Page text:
Unbeknownst to some wine drinkers, there are more wineries in Texas than just in the Texas Hill Country and Fredericksburg. One of those has opened in West Texas and the Davis Mountains in the town of Marfa. Ricky Taylor used to live in Houston but started planning a vineyard in Marfa in 2016. Besides the vineyard, Ricky opened the winery Alta Marfa and became the winemaker. We are proud to feature Ricky Taylor as this month’s featured winemaker profile!
- What did you do before becoming a winemaker (if anything)?
I studied Chemical Engineering in school and then worked in an office job in Houston for eight years. I had a lot of time to think about what else I might rather be doing.
- What is the toughest challenge about being a winemaker in Texas?
I’m lucky enough to be able to buy some of the very best grapes grown in Texas, but there is still a huge shortage in Texas of well-farmed grapes. There is absolutely no reason why we can’t have organic viticulture happening here, especially in the High Plains where disease pressure is very low.
- Is winemaking an art or a science or both?
The answer to this question depends on a winemaker’s intention. Just like photography, a photographer can take photos that are art, but, certainly, not all photos are art. The same is true with wine. Making wine can certainly be an act of artistic expression, but I would say that most wine simply isn’t.
- What is your favorite food and wine pairing?
White wine and grilled shrimp.
- If you didn’t make wine, what would you do?
I would have a lot more money, have a ton of free time, and get plenty of sleep!!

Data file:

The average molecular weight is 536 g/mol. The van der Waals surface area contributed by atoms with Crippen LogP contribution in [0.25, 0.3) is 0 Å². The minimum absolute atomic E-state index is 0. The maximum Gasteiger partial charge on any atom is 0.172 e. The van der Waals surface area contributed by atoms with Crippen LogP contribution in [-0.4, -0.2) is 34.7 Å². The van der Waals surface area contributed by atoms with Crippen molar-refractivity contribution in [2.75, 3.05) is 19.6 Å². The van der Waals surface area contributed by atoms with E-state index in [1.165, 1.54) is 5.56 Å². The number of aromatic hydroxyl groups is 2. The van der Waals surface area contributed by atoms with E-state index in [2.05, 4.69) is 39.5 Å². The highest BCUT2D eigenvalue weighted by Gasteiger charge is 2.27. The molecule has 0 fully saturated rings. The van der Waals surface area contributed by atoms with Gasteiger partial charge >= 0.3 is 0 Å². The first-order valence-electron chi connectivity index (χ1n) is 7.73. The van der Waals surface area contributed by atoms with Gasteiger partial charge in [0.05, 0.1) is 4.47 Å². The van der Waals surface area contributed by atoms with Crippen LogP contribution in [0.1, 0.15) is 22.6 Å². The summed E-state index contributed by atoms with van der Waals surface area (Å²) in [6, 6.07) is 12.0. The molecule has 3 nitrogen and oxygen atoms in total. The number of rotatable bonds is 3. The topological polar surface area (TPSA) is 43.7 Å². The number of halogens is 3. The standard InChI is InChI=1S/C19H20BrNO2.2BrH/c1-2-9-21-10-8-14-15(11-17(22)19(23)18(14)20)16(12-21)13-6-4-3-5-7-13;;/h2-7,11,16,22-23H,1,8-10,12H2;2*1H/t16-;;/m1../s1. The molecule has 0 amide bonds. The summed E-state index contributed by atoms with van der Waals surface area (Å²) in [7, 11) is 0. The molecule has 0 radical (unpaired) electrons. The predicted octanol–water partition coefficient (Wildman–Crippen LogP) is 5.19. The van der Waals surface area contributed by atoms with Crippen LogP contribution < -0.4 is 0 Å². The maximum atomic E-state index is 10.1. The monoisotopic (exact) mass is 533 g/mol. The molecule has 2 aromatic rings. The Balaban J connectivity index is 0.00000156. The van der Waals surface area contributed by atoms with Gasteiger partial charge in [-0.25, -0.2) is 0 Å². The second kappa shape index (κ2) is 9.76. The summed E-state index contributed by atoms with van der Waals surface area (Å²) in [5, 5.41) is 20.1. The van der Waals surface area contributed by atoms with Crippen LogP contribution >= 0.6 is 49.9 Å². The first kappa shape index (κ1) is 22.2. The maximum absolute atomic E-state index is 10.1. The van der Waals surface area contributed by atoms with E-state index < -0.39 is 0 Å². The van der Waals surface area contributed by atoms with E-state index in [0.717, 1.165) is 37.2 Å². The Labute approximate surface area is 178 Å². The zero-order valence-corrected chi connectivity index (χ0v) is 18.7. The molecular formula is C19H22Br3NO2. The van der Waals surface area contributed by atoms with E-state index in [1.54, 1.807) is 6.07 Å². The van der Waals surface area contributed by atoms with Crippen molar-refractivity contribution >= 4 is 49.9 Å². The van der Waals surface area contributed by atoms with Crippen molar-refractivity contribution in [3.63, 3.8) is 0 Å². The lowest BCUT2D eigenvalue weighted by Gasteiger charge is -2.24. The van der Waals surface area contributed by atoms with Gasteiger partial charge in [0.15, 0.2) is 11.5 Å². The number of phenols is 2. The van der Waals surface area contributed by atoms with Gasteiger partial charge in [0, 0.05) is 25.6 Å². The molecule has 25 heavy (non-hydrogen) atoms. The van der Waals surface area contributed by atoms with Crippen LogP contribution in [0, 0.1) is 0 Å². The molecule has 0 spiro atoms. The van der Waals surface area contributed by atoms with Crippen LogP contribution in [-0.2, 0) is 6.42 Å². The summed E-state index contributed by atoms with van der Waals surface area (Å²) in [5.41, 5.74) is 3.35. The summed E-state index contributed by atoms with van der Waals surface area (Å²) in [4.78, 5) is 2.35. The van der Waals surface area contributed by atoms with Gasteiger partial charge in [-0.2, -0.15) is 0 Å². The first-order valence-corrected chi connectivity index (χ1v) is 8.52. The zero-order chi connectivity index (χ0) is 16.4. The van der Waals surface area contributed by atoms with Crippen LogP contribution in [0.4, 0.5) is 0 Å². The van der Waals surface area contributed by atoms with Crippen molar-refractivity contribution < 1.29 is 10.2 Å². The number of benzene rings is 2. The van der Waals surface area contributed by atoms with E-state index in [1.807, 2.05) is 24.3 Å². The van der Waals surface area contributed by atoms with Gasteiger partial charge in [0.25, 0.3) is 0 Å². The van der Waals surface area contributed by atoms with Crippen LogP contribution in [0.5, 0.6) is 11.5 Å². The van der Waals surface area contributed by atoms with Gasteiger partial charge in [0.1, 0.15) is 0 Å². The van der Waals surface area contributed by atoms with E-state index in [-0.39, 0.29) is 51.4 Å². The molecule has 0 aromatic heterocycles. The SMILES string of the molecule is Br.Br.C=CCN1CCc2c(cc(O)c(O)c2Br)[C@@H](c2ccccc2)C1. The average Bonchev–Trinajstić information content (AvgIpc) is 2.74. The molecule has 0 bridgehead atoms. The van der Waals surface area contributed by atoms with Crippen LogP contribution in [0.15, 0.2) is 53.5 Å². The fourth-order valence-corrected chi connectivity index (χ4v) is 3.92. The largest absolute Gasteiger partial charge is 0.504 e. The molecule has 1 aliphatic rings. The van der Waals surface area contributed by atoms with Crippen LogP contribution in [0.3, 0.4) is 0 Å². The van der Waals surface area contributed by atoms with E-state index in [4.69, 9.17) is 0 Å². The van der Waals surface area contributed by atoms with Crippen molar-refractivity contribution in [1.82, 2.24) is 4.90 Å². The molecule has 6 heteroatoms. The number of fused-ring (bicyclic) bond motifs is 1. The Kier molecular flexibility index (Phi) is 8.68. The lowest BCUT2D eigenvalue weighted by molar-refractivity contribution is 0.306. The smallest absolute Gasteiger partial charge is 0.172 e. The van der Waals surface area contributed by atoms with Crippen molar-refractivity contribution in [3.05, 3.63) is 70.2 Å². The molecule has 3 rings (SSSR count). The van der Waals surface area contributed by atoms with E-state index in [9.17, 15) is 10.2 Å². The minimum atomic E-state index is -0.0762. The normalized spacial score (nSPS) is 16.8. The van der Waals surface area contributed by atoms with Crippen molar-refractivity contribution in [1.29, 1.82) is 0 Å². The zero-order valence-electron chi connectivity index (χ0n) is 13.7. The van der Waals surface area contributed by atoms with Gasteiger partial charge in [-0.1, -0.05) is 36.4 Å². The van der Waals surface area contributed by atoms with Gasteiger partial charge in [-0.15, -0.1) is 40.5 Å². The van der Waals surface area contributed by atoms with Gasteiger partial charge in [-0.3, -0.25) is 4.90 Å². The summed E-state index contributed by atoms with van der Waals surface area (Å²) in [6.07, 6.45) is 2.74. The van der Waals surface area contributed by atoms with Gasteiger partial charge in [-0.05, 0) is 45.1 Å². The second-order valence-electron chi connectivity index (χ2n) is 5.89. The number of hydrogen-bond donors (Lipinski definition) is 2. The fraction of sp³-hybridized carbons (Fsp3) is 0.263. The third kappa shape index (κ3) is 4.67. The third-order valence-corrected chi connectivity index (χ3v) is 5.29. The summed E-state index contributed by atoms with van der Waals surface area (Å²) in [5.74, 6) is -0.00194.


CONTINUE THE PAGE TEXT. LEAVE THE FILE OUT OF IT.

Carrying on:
- What first attracted you to winemaking and how long have you been doing it?
I also knew I wanted to work for myself, but it took a long time to figure out what direction I wanted to go in. Learning about and drinking wine is what I was doing for fun at the time, so why not try to have my cake and eat it too. I made my first wine in 2019; it was a Tempranillo Rosé that I called Lazer Cat. The fruit was from Robert Clay Vineyards in Mason.
- What is the most common question you are asked as a winemaker?
Nothing interesting comes to mind.
- After a long day in the winery or vineyard, what do you do?
Have a drink and pull weeds in the garden.
- What is your winemaking philosophy, that is, what are you trying to achieve with your wines?
My goal is to make wine that is three things:
- It is delicious
- Only I could make this particular wine
- This wine could only be made with this particular fruit in this particular place
If it’s not delicious, what’s the point, and if #2 and #3 aren’t true, I would feel that I’m wasting my time.